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News / Northwest

Hospital in Bend uses ultraviolet light to kill germs

Published: March 25, 2018, 5:02pm

BEND, Ore. — After testing an ultraviolet light disinfection system for five months last year, St. Charles Bend has acquired three Tru-D SmartUVC devices that are now being used to kill some of the nastier germs found around the hospital.

Since the start of the year, the hospital has used the devices to combat the flu virus and to disinfect a surgical tool sterilization room after a sewage pipe leak.

But their primary task has been to reduce the cases of hospital-acquired infections, particularly a bacteria known as Clostridium difficile, which doctors often call “C. diff.”

“We have reduced the number of C. diffs that we’re seeing; that’s the good news,” said Randy Barnes, director of hospitality services at St. Charles Bend. “The bad news is we have seen a spike in C. diff coming in.”

C. diff is a particularly difficult bacteria to kill. It accounts for nearly a half million infections and 15,000 deaths each year. The bacteria form spores that can survive on surfaces for up to five months, and hospitals have traditionally relied on bleach as part of a labor-intensive manual cleaning process that often has less than ideal results.

Barnes said the hospital has used the UV devices to disinfect rooms after patients with C. diff are discharged with a goal of preventing other patients from acquiring the infection. But the hospital is seeing more patients infected with C. diff when they come to be treated for other concerns. C. diff is commonly thought of as a hospital-acquired infection, but people are often infected outside of the hospital, as well.

St. Charles Prineville had eight cases of C. diff last year, after years of having almost none. Barnes secured a loaner UV device for Prineville to test this year.

At the Bend hospital, two of the devices are used primarily for disinfecting patient rooms, while a third is used to sterilize operating rooms. Infection control staff prioritize use of the device targeting C. diff first, then Methicillin-resistant Staphylococcus aureus, known as MRSA, and vancomycin-resistant enterococci, or VRE.

If no rooms have been exposed to those pathogens, the devices are used to sterilize other patient rooms and for spot cleaning in other areas.

“We’ve expanded it throughout the whole hospital,” Barnes said.

The devices have been used to sterilize the cardiac catheterization lab, as well as to disinfect the incubators used by preemies in the neonatal intensive care unit.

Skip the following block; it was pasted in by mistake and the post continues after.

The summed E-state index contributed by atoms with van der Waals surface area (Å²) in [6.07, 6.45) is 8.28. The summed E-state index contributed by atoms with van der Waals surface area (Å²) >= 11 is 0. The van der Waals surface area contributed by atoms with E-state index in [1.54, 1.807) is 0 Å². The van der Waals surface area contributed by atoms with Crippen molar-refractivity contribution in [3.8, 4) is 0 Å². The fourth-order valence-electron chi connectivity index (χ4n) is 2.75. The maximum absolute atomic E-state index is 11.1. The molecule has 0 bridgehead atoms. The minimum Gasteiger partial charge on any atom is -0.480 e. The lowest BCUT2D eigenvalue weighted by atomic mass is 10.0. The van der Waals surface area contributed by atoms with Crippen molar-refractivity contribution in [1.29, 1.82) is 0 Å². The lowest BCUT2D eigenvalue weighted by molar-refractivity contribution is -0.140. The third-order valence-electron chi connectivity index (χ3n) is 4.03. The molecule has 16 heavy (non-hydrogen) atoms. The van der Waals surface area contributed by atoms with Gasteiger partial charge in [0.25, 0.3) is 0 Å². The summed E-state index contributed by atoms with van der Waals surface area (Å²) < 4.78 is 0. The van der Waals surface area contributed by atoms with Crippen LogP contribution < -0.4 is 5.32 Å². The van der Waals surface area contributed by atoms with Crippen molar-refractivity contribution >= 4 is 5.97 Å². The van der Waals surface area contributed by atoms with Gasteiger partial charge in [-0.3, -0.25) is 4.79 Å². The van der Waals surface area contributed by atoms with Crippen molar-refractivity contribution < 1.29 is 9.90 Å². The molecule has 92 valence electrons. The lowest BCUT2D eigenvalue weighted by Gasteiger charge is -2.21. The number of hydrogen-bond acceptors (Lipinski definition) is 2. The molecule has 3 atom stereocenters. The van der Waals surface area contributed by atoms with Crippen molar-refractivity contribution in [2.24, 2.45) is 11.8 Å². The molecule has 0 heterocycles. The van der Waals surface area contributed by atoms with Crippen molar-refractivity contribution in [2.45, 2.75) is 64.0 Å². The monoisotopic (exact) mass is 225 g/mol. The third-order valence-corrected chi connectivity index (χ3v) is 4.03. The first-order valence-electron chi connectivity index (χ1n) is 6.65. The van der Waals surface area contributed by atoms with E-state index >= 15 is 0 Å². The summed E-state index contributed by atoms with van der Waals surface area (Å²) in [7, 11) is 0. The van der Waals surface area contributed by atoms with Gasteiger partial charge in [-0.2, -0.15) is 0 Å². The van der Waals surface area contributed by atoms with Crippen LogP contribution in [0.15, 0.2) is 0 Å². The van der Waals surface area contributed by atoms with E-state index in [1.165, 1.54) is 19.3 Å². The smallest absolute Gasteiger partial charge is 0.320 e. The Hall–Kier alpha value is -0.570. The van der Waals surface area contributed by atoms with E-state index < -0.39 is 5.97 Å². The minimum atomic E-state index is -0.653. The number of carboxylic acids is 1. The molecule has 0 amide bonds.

“They have a very complicated tubing system,” he said. “To ensure infection prevention, we’ll let the nurses clean them as usual, and then we’ll have Tru-D bathe them.”

The devices, which can be rolled from room to room, have long glass tubes that emit short-frequency ultraviolet C light which breaks up bacterial DNA. The light can bounce in all directions, and the devices monitor the flood of light shutting off once the room has been sufficiently bathed in UV light to damage bacterial DNA and keep it from multiplying.

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After a patient is discharged, staffers complete a manual cleaning of the patient’s room. The device is then rolled in and used. The room is cordoned off, as the UV light is harmful to human skin. If someone opens the door to the room during the disinfection process, the device will automatically shut off.

Barnes said the standard cleaning process after a C. diff patient is discharged calls for a manual cleaning, which takes about 30 minutes, followed by a bleach wipe-down that takes up to an hour.

“So we were up to 90 minutes to totally clean an isolation room that had a patient with C. diff,” he said. “By moving in the light, it only takes 30 minutes.”

St. Charles has been dealing with high demand for beds, and saving 30 minutes to make a room available for the next patient has helped to reduce backlogs. It’s also helped to avoid cases where a piece of equipment is taken from an unsterilized room because it is needed elsewhere.

“By Tru-D-ing everything, we don’t do that, and we’ve actually made it a safer environment,” Barnes said. “And everybody is happy we’re no longer using bleach wipes on a consistent basis. It’s highly caustic and affects your respiratory system. It destroys equipment and furniture over time.”

The devices have been used to sterilize 670 hospital rooms so far this year and to disinfect emergency room areas during the flu outbreak.

When a sewage pipe burst earlier this month, flooding a room where surgical tools are cleaned and sterilized, the hospital used all three Tru-Ds to bathe the area with UV light during renovation. Hospital officials planned one last UV sterilization of the room Friday night, before they resumed packing surgical equipment packs Saturday morning.

St. Charles Redmond and Madras do not have the volume of C. diff cases to justify purchasing a device of their own, but Barnes has taken units up to Redmond to disinfect operating rooms used for total joint replacements once a month.

“They leave a lot of bioburden, all the tissue and bone pieces,” he said. “They wanted assurance that the one OR they use is infection prevention clean.”